Patient Blogs | Psoriatic Arthritis
Hanging Around, Nothing to Do but Frown
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When you think about psoriatic arthritis, or any type of arthritis, you think of the physical part of it. However, any chronic illness has a mental aspect that is not talked about enough. Doctors mention it some, but we as patients don’t.

Psoriatic arthritis is different from other rheumatic diseases because of the skin component. That is what I will be talking about first. Not everyone has the same level of skin involvement. I was one of those with a good amount of skin involvement. It was the face involvement that really got me. For some reason, mirrors are everywhere. You don’t realize just how many mirrors exist until you want to avoid them. Another thing that gets you is (probably well-meaning) people mention it. Going back to the previous sentence, I have a mirror and two eyes; I was well aware my skin was very patchy and scaly. It is very disheartening to see your previously clear and smooth skin turn into something out of a science fiction movie. At least that’s how I saw it. I’m glad my psoriasis wasn’t present these days. I was lucky enough to exist in the times before the prevalence of camera phones. Because of that and because of being extremely self-conscious, very few pictures exist of me from that time. I wouldn’t want them to exist. It is tough enough to deal with the physical effects of psoriasis, but dealing with the mental aspect of it was just as difficult.

I am thankful for my medications that have helped clear up the psoriasis. It is basically under control now. The arthritis, however, is a different story. It’s not fully under control. I have times of lower disease activity and times of higher disease activity. I was diagnosed with arthritis in my late 20s, but I had symptoms for a few years before that. You aren’t supposed to have trouble standing up from a chair in your 20s. It’s not supposed to hurt getting out of your car in your 20s. At times, I think my family was more mentally affected by my arthritis than I was. I was just going about my business; they had to see me struggling. But since this blog is about me, let’s talk about me. Yes, I was mentally affected by my arthritis and I continue to be. At the beginning, I was trying to understand this new normal. Why was I always in pain? Why was I struggling to walk? Why did this happen to me? I had no answers, and some 20 years later, I still don’t have answers.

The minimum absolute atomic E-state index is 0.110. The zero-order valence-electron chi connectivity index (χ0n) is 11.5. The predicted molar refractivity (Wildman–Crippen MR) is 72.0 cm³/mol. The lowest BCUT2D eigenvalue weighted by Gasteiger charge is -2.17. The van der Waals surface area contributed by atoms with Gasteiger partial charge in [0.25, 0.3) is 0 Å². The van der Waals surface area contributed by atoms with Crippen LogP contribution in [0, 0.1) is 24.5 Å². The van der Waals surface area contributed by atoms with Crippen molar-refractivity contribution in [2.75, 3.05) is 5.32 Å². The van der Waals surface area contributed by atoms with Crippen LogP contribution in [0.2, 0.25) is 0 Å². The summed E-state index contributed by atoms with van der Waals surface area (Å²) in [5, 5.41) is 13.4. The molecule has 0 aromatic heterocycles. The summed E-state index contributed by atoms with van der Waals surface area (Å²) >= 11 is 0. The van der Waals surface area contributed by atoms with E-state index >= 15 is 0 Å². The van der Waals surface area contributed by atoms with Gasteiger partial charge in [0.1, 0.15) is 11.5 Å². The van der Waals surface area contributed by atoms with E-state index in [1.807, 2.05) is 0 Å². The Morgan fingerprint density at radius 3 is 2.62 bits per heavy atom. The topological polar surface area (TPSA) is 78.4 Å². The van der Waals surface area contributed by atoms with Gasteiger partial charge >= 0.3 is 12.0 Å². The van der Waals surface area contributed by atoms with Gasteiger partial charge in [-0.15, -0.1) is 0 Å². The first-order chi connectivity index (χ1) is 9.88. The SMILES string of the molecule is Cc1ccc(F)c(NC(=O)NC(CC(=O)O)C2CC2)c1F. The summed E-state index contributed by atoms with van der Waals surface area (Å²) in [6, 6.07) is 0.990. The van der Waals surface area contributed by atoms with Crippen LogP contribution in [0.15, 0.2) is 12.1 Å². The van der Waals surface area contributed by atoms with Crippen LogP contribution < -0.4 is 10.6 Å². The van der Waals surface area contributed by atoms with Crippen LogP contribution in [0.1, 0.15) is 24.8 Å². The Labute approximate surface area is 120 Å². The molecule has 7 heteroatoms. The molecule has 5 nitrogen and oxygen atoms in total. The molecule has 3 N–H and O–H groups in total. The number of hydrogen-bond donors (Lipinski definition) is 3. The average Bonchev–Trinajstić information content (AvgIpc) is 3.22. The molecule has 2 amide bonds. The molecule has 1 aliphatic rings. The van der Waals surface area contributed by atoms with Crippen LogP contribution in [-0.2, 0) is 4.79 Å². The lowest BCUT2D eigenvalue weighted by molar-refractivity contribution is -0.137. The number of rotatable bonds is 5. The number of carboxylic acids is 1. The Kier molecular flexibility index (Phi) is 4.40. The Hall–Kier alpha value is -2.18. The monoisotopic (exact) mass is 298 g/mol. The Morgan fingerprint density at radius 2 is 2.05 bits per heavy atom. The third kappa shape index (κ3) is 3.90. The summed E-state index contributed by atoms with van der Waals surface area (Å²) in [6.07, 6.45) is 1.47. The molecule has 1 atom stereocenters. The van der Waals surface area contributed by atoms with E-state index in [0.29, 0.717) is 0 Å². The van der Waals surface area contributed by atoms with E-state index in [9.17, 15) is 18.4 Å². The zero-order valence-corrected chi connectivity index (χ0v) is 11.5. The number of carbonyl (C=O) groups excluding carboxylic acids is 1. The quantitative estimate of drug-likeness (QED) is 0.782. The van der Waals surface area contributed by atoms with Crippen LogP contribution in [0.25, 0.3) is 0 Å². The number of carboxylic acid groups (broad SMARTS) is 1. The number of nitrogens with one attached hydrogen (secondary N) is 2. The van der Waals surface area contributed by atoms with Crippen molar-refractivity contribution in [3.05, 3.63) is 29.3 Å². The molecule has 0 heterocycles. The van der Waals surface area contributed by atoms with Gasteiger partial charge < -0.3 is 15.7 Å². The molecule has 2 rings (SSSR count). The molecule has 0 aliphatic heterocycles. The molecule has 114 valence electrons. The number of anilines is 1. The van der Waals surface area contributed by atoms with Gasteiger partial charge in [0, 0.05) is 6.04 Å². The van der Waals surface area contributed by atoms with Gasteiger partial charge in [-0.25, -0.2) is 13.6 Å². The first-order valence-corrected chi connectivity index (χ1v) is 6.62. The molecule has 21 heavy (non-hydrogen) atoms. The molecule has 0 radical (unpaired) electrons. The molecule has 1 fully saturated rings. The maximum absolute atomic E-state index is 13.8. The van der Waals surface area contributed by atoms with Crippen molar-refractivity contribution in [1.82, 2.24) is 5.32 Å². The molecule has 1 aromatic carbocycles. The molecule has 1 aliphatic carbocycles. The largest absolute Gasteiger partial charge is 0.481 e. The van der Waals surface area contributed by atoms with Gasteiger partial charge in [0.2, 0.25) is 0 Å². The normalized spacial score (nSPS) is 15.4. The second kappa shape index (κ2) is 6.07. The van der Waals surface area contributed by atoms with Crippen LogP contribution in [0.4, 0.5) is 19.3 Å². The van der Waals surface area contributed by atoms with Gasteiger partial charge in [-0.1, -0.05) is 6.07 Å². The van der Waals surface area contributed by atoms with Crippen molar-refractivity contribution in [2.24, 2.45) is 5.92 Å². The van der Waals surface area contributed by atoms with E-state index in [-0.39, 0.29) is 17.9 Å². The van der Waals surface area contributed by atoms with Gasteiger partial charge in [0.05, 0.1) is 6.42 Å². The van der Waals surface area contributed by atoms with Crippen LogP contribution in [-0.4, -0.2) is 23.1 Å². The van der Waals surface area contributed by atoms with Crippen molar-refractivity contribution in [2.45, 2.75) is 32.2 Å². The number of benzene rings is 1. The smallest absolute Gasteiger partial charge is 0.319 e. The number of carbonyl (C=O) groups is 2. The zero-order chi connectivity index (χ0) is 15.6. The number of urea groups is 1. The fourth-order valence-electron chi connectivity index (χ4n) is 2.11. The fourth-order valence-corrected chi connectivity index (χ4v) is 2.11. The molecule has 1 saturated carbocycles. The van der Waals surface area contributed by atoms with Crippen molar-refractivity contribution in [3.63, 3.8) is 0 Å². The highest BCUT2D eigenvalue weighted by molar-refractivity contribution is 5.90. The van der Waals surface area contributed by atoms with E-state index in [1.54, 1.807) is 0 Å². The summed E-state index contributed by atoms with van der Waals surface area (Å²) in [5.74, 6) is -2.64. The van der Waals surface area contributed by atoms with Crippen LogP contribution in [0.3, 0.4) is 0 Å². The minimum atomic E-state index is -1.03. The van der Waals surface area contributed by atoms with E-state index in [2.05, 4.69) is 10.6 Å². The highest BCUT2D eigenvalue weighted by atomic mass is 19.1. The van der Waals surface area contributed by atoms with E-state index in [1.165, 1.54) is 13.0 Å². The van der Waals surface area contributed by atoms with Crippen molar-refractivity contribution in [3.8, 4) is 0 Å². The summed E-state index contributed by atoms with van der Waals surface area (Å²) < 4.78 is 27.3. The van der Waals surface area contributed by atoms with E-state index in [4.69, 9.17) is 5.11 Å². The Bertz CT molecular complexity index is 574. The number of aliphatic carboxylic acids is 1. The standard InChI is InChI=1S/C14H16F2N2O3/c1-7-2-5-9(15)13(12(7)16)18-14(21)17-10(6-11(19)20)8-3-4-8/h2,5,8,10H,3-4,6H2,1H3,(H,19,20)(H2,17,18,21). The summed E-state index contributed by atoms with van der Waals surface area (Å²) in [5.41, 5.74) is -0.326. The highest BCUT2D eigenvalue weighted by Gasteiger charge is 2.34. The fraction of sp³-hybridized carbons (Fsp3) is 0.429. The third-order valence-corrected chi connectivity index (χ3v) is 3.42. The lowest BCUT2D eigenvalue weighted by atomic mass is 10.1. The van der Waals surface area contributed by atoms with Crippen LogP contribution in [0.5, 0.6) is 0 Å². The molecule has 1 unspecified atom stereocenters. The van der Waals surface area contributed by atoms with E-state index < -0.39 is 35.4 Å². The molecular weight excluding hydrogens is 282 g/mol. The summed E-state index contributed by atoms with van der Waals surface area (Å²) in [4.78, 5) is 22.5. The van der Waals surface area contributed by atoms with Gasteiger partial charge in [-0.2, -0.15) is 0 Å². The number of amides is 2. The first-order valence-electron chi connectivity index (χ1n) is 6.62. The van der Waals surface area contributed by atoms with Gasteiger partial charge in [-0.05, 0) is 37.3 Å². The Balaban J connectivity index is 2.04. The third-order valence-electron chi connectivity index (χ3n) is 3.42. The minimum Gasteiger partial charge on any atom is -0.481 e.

The mental toll now is much different than it was early on. These days, I think, "Why am I still in so much pain?" "Why do I still struggle to walk at times?" "Why is this still happening to me?" I guess those are the same, but I do have some different thoughts as well. Since my disease is still under fairly decent control with medication, I have many days that are fine or OK enough or even good, sometimes normal. Then I have bad days and I have flares. That’s where my thoughts change. I think to myself: “Is this just a flare, or has my medication stopped working?” “Am I able to function well enough today?” “What do I need to do to get by?” I also think, “Do others see me struggling?” While I am completely fine talking about my arthritis, that doesn’t mean that I want people to see me physically struggle with it. Yeah, I didn’t say my mind made sense, but it is what it is.

Let me explain: When I’m not well, I’m the type that likes to be left alone and just get through it. I’ve made it through mono, the flu, pneumonia, and numerous sinus infections alone. That’s because I had to stay home and be quarantined. I break the whiny-when-sick stereotype of many men. Arthritis though, I’m just achy, and I still have to function out in the world. I have had times where I have to have people help me stand up or help me up or down steps. That just guts me. When I have to ask for help, I feel mentally defeated and that the arthritis has won that round.

The other mental hurdle between me and arthritis is that I live alone. I worry that I won’t be able to function well enough during a flare. I think during those times that I should have listened to Mama and made sure to always have at least something I can fix in case I can’t go out or if my medication side effects make me not feel like going out. Finally, I worry what the future holds. Will this get worse? Will I be able to live and function alone?

Not everyone with a chronic disease or even with psoriatic arthritis thinks the same things. But I have a feeling many of us have some version of these questions going through our heads. So in addition to the physical we endure, we have to deal with the chronic mental and emotional aspects of this disease. I’ve been lucky enough to have good support from family and friends on this. But if you are struggling to deal with the mental and emotional aspects of your disease, please let your medical professional know.


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Photo Credit: MarioGuti / E+ via Getty Images

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Eddie Applegate

Eddie Applegate

Diagnosed since 2003

Eddie Applegate was diagnosed with psoriatic arthritis (PsA) in 2003. His job has involved working behind the scenes in TV ad sales support for over 20 years, but his calling has become sharing his experiences with PsA to help others with the disease. When he isn't working or sharing, you can find him doing crosswords (the more difficult, the better), reading, watching movies, or cheering on his beloved Atlanta Braves or Alabama Crimson Tide.

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